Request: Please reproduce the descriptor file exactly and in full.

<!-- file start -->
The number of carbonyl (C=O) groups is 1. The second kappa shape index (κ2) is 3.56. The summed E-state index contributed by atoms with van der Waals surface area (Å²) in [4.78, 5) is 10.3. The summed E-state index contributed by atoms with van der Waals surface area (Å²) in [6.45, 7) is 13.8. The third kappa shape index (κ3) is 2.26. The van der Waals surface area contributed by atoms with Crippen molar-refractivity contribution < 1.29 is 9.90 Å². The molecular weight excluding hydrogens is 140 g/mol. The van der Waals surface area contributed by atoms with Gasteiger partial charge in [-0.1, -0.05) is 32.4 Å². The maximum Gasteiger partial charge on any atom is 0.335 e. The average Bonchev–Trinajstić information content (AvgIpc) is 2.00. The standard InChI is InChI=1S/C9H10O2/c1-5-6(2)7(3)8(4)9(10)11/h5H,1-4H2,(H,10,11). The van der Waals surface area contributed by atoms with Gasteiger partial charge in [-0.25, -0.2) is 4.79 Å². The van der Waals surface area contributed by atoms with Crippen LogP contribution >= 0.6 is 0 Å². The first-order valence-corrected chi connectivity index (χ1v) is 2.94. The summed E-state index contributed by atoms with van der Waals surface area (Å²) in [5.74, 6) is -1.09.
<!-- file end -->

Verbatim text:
The number of carbonyl (C=O) groups is 1. The second kappa shape index (κ2) is 3.56. The summed E-state index contributed by atoms with van der Waals surface area (Å²) in [4.78, 5) is 10.3. The summed E-state index contributed by atoms with van der Waals surface area (Å²) in [6.45, 7) is 13.8. The third kappa shape index (κ3) is 2.26. The van der Waals surface area contributed by atoms with Crippen molar-refractivity contribution < 1.29 is 9.90 Å². The molecular weight excluding hydrogens is 140 g/mol. The van der Waals surface area contributed by atoms with Gasteiger partial charge in [-0.1, -0.05) is 32.4 Å². The maximum Gasteiger partial charge on any atom is 0.335 e. The average Bonchev–Trinajstić information content (AvgIpc) is 2.00. The standard InChI is InChI=1S/C9H10O2/c1-5-6(2)7(3)8(4)9(10)11/h5H,1-4H2,(H,10,11). The van der Waals surface area contributed by atoms with Gasteiger partial charge in [-0.25, -0.2) is 4.79 Å². The van der Waals surface area contributed by atoms with Crippen LogP contribution >= 0.6 is 0 Å². The first-order valence-corrected chi connectivity index (χ1v) is 2.94. The summed E-state index contributed by atoms with van der Waals surface area (Å²) in [5.74, 6) is -1.09.